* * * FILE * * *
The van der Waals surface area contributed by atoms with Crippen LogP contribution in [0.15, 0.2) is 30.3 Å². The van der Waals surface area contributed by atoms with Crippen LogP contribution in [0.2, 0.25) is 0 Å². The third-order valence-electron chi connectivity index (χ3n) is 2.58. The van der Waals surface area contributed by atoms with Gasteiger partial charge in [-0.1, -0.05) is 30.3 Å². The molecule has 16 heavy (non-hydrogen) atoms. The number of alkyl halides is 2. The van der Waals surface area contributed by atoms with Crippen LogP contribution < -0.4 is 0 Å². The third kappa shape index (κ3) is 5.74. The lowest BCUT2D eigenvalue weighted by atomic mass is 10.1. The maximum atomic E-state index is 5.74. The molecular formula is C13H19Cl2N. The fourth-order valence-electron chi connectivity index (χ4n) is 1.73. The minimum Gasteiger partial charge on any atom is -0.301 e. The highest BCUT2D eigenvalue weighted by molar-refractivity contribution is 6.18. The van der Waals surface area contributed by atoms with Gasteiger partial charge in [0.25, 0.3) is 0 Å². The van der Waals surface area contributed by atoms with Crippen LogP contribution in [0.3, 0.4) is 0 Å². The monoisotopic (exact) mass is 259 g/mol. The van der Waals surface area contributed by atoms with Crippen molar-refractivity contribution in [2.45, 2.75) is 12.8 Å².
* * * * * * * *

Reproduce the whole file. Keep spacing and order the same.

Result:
The van der Waals surface area contributed by atoms with Crippen LogP contribution in [0.15, 0.2) is 30.3 Å². The van der Waals surface area contributed by atoms with Crippen LogP contribution in [0.2, 0.25) is 0 Å². The third-order valence-electron chi connectivity index (χ3n) is 2.58. The van der Waals surface area contributed by atoms with Gasteiger partial charge in [-0.1, -0.05) is 30.3 Å². The molecule has 16 heavy (non-hydrogen) atoms. The number of alkyl halides is 2. The van der Waals surface area contributed by atoms with Crippen LogP contribution < -0.4 is 0 Å². The third kappa shape index (κ3) is 5.74. The lowest BCUT2D eigenvalue weighted by atomic mass is 10.1. The maximum atomic E-state index is 5.74. The molecular formula is C13H19Cl2N. The fourth-order valence-electron chi connectivity index (χ4n) is 1.73. The minimum Gasteiger partial charge on any atom is -0.301 e. The highest BCUT2D eigenvalue weighted by molar-refractivity contribution is 6.18. The van der Waals surface area contributed by atoms with Gasteiger partial charge in [0.25, 0.3) is 0 Å². The van der Waals surface area contributed by atoms with Crippen LogP contribution in [0.3, 0.4) is 0 Å². The monoisotopic (exact) mass is 259 g/mol. The van der Waals surface area contributed by atoms with Crippen molar-refractivity contribution in [2.45, 2.75) is 12.8 Å².